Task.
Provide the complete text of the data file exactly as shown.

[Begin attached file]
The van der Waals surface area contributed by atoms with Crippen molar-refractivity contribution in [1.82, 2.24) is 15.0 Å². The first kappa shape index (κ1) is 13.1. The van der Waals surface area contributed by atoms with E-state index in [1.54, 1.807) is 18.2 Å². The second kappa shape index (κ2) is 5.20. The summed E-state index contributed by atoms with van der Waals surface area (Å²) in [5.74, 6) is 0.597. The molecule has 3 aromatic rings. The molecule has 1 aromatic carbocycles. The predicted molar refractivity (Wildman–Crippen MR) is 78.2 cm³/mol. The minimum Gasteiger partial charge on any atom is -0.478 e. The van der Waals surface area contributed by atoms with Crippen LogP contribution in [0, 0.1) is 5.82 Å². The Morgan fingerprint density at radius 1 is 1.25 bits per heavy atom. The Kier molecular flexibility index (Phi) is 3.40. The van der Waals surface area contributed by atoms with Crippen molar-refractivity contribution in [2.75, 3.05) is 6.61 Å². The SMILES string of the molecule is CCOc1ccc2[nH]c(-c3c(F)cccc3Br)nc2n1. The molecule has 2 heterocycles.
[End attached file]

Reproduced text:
The van der Waals surface area contributed by atoms with Crippen molar-refractivity contribution in [1.82, 2.24) is 15.0 Å². The first kappa shape index (κ1) is 13.1. The van der Waals surface area contributed by atoms with E-state index in [1.54, 1.807) is 18.2 Å². The second kappa shape index (κ2) is 5.20. The summed E-state index contributed by atoms with van der Waals surface area (Å²) in [5.74, 6) is 0.597. The molecule has 3 aromatic rings. The molecule has 1 aromatic carbocycles. The predicted molar refractivity (Wildman–Crippen MR) is 78.2 cm³/mol. The minimum Gasteiger partial charge on any atom is -0.478 e. The van der Waals surface area contributed by atoms with Crippen LogP contribution in [0, 0.1) is 5.82 Å². The Morgan fingerprint density at radius 1 is 1.25 bits per heavy atom. The Kier molecular flexibility index (Phi) is 3.40. The van der Waals surface area contributed by atoms with Crippen molar-refractivity contribution in [2.75, 3.05) is 6.61 Å². The SMILES string of the molecule is CCOc1ccc2[nH]c(-c3c(F)cccc3Br)nc2n1. The molecule has 2 heterocycles.